Experts tell WebMD how shame can have an impact on health.
By Daniel DeNoon
Reviewed By Brunilda Nazario
Think positive. Eat good foods. Be healthy. It's good advice. Sadly, it has a dark side.
But what does it mean if we aren't like those good people on the covers of health magazines? What if we aren't slim or young or fit? What if we're at risk of illness -- or actually ill?
We all have an ideal self we feel we should live up to, says psychologist Lawrence Josephs, PhD, a professor at Adelphi University. And we feel ashamed when we don't live up to this ideal.
"Everybody believes they should be healthy and fit and youthful and live to a ripe old age," Josephs tells WebMD. "But people do get weak and vulnerable and depend on others and need help. So that ideal of being a strong, healthy person who can do everything on their own, that is shattered. And people get shamed and don't want to admit they are ill."
Shame: A Major Health Issue
In the experience of shame, one's whole being seems diminished or lessened. The expression of shame is not just the desire to hide, or to hide my face, but the desire to disappear, not to be there. It is not even the wish, as people say, to sink through the floor, but rather the wish that the space occupied by me should be instantaneously empty. -- Bernard Williams, British philosopher
The effects of shame and stigma can be devastating to a person's health, experts tell WebMD. They're seen not only in people with life-altering medical problems but also in relatively healthy people with risk factors (such as a family history of cancer) for future illness.
- AIDS patients not taking their lifesaving drugs.
- People with diabetes becoming discouraged over difficulties with blood-sugar control.
- Obese people ashamed to go out of doors and get the exercise they desperately need.
- People with urinary incontinence afraid to leave their homes.
- Unnecessary suffering in people with treatable mental illnesses.
Duke University researcher Laura Smart Richman, PhD, studies emotional influences on health.
"Shame is one reason why people don't seek care," Richman tells WebMD. "There tends to be this perspective that people should have a lot of control over their health -- even with an illness like cancer. We're told, 'You should think positive, you should eat the right foods.' So when people aren't healthy there is self-blame and the perception of societal blame."
Taking personal responsibility for one's life is a good thing. We all want to be independent and in control of our lives. But illness isn't something we fully control. That can be scary -- and shaming.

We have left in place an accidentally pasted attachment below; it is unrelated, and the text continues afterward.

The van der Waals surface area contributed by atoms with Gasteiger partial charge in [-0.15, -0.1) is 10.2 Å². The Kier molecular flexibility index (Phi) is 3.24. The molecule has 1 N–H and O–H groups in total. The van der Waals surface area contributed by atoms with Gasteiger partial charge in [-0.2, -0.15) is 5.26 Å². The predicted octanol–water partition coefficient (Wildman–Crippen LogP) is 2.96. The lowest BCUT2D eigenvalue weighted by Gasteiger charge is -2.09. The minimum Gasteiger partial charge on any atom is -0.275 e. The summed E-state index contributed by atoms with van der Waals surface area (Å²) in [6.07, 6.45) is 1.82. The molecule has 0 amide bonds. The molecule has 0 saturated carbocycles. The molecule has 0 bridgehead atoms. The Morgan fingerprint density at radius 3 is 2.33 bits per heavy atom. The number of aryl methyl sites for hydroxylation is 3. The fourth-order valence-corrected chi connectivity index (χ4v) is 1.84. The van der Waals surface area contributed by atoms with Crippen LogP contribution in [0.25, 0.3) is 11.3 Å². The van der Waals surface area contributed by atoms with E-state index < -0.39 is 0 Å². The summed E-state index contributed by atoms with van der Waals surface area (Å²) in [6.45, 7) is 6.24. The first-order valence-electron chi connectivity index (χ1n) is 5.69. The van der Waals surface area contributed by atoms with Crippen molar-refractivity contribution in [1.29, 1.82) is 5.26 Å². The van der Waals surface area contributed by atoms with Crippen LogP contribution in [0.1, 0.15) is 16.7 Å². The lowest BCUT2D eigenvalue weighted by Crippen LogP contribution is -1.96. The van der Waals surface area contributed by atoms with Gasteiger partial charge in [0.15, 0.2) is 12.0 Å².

"People want to think, 'I am in control,' so if you have alcoholism, addiction, eating disorders, incontinence, whatever, there is shame in lack of self-control," Josephs says. "Shame can be dangerous if it keeps you from seeking help for anything serious. It is very upsetting to have a heart attack scare or a cancer scare. It is tempting to deny it -- because that is a big assault on our self-image."
This isn't merely a matter of vanity, or even of being a control freak. Shame is hardwired into our mental makeup, says psychiatrist Michelle E. Friedman, MD, director of pastoral counseling at Yeshivat Chovevei Torah rabbinical seminary and assistant clinical professor at Mount Sinai School of Medicine, New York.
"This is an issue and a struggle for every ill person," Friedman tells WebMD. "Shame comes from an ancient, primitive way of thinking. It is really powerful."
We feel guilty for what we do. We feel shame for what we are. A person feels guilt because he did something wrong. A person feels shame because he is something wrong. We may feel guilty because we lied to our mother. We may feel shame because we are not the person our mother wanted us to be. -- Lewis B. Smedes, U.S. psychologist
Why is shame such a problem? It has to do with the nature of this mixed emotion. Like its sister emotion, guilt, shame is what psychologists call a negative emotion.
Negative emotions such as sadness, anger, and fear -- alone or in any of their many combinations -- aren't bad in and of themselves. It's how we handle them that makes them harmful. In this regard, shame is particularly tricky. It strikes at the core of our being, says psychologist June Tangney, PhD, a professor at George Mason University in Fairfax, Va. Tangney is co-author of the book Shame and Guilt.
When we feel bad about having failed or about having done something we think is wrong, we feel guilt or shame.
"Guilty people feel bad about their behavior. Shamed people feel bad about themselves," Tangney tells WebMD. "Guilt is a less overwhelming feeling. It is less self-esteem related, and doesn't affect our sense of who we are."
Guilt motivates a person to repair the damage done by bad behavior and to make positive changes in their lives. Shame works in the other direction. It makes us want to disappear.
"When people are ashamed, the defense mechanism is hiding," Joseph says. "We become like little kids who are ashamed and hide their faces in their mothers' aprons. It is hard to get past that."
As adults, we don't have our mothers' skirts to hide behind. But our reaction to shame often isn't any more mature.
"When people feel ashamed they are more likely to hide, deny, escape, and externalize blame," Tangney says. "When people feel guilt they are motivated to face the music. When people feel shame they want to duck the heat."
Tangney lists five ways shame can be destructive:
- Lack of motivation to seek care.
- Lack of empathy. Shame, Tangney says, is very self-involved. People feeling shame cut themselves off from other people.
- Anger and aggression. Tangney says shame has a special link to anger. "In day-to-day life, when people are shamed and angry they tend to be motivated to get back at a person and get revenge," she says.